Once again, some of the creative geniuses of Hollywood have shown us that when it comes to true stories, the drama, passion, richness and humor of real life are never good enough. Unfortunately, this will ever be so. Many of the people who are attracted to the world of directing and screenwriting have egos that are five sizes larger than their talents. When it comes to entertainment, they know best. And so they gobble amazing works of non-fiction, which could on their own make any audience cheer, and spew them out onto the silver screen. The result is too often neither entertaining, nor historically accurate.
But that is how Hollywood too often works: artless regurgitation sells. Just put enough money behind it, and tart it up with big names, and the suckers will come.
Recent evidence of this trend is “Moneyball,” the baseball movie “based” on the book by Michael Lewis. The film strays far from the book, and Washington Post editor David Maraniss weighs in convincingly on the side of truth, beauty and the real meaning of life and baseball:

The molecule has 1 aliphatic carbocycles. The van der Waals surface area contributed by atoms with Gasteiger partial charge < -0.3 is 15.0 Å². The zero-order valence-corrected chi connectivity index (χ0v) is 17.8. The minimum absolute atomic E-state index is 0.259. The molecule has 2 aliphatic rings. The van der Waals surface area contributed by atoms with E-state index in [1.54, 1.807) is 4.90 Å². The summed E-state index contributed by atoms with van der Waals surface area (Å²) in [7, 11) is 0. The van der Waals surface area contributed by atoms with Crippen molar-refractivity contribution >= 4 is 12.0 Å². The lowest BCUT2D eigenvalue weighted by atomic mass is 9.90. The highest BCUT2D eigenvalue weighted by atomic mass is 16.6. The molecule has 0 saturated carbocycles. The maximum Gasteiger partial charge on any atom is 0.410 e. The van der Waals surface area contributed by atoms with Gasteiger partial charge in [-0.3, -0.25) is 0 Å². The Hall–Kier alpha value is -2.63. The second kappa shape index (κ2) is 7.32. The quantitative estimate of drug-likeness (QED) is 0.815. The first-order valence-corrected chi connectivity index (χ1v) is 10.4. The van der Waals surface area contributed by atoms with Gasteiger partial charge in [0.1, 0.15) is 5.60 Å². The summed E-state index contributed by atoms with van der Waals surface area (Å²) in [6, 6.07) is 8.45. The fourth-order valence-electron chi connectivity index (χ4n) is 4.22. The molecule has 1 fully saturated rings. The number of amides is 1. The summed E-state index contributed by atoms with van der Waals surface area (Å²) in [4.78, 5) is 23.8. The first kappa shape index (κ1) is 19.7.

But I absolutely hate the movie “Moneyball” and everything it stands for. I think it is a fraud, one that people I respect bought into, for what they thought were noble reasons having to do with little guys vs. the big bulllies. I also dislike the philosophy of moneyball as it applies to sports. My problem with the movie is a matter of truth. My problem with the philosophy is a question of art and beauty.
The best among those who write and direct movies know a good story when they see one. It takes this sensitivity and restraint to leave well enough alone, to resist the urge to gild the perfectly beautiful lily.